Note: The Skinny blog is written by Rick Smith, editor and co-founder of Local Tech Wire and business editor of

RALEIGH, N.C. – Oracle’s Larry Ellison just loves Red Hat.

Proof? Look at his opening keynote at Oracle’s annual conference Sunday night in California.

Ellison and Oracle spelled out plans for new servers and an expansion of its own Linux products. Thus Oracle is stepping up its combat with Raleigh-based Red Hat (NYSE: RHT) that began four years ago when Ellison announced “Unbreakable Linux.”

Ellison and former Red Hat chairman/CEO Matthew Szulik exchanged some pretty heated arguments over the years even though Oracle has according to one report several thousand customers that utilize Red Hat Enterprise Linux.

Here’s Oracle’s latest announcement:

“Oracle today announced the availability of Oracle’s Unbreakable Enterprise Kernel, a fast, modern, reliable Linux kernel that is optimized for Oracle software and hardware.

“The Unbreakable Enterprise Kernel is part of Oracle Linux, which was previously named Oracle Enterprise Linux.

“Based on the combined efforts of Oracle’s Linux, Database, Middleware, and Hardware engineering teams, the Unbreakable Enterprise Kernel is:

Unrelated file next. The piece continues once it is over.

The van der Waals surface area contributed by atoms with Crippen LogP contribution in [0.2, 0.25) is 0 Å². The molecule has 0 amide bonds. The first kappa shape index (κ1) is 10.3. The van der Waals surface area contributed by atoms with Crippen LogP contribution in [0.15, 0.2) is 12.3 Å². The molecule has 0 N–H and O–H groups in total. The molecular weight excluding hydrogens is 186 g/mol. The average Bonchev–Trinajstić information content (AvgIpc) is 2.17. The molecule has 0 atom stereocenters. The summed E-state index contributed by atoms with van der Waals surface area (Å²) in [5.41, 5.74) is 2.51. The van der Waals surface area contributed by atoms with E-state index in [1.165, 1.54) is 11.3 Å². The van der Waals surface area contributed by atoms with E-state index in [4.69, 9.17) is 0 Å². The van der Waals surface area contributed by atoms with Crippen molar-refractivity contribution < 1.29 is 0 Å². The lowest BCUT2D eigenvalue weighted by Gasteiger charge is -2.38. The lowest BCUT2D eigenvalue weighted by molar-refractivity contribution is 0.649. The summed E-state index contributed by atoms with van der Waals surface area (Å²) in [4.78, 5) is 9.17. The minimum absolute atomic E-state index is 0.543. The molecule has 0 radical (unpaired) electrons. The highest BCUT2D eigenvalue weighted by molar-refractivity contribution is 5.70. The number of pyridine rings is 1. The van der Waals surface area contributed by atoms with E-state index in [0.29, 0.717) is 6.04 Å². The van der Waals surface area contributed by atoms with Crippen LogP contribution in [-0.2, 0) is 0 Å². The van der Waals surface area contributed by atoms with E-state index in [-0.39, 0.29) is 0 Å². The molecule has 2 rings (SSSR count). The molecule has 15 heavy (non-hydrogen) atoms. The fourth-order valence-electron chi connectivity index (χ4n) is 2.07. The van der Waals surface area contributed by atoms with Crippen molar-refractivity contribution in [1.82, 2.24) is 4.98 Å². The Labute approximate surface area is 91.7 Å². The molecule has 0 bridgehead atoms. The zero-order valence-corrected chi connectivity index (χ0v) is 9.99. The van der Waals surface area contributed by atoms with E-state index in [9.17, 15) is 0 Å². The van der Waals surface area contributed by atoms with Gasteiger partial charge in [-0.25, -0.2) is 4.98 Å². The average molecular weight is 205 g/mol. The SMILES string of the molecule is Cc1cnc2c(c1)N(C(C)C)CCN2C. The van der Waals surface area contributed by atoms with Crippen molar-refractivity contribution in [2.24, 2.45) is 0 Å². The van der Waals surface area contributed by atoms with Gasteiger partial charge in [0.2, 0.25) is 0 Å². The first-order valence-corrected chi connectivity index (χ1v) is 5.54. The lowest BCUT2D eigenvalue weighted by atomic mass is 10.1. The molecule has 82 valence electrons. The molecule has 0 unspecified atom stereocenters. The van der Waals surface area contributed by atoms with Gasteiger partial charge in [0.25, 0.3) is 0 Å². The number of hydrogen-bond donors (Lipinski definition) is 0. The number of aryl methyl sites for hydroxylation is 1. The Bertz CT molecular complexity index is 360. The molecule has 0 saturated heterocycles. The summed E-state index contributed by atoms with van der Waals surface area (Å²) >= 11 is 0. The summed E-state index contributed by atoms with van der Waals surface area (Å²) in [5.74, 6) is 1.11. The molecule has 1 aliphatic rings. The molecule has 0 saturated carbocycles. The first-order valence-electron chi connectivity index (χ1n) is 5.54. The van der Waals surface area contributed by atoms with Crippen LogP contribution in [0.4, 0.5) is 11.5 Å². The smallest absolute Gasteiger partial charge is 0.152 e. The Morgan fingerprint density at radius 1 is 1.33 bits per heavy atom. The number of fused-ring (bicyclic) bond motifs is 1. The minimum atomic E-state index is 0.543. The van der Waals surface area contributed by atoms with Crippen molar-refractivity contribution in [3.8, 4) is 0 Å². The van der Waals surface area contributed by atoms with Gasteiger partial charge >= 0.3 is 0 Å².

• “Fast: More than 75 percent performance gain demonstrated in OLTP performance tests over a Red Hat Compatible Kernel; 200 percent speedup of Infiniband messaging; 137 percent faster solid state disk access.

• “Modern: Pro vides optimizations for large NUMA servers; improved power management and energy efficiency; fine grained CPU and memory resource control.

• “Reliable: Supports the Data Integrity Extensions and T10 Protection Information Model, to stop corrupt data from being written to storage; hardware fault management enables improved application uptime; low overhead performance counters for tracing.

• “Optimized for Oracle: Built and tested to run Oracle hardware, databases, and middleware with the best Linux reliability available.”

Note the jabs at Red Hat.

"There are always concerns, but keep in mind that Oracle … acknowledged that Red Hat is the technical leader in the market," Szulik told The Associated Press when Oracle unveiled Unbreakable Linux. "We still have a rich product pipeline. We will compete."

Oracle didn’t have many kind words for Red Hat this time.

How will Red Hat answer this time under CEO Jim Whitehurst and new Chairman Hugh Shelton, a retired general and former chairman of the Joint Chiefs?

Don’t expect any flags of surrender.

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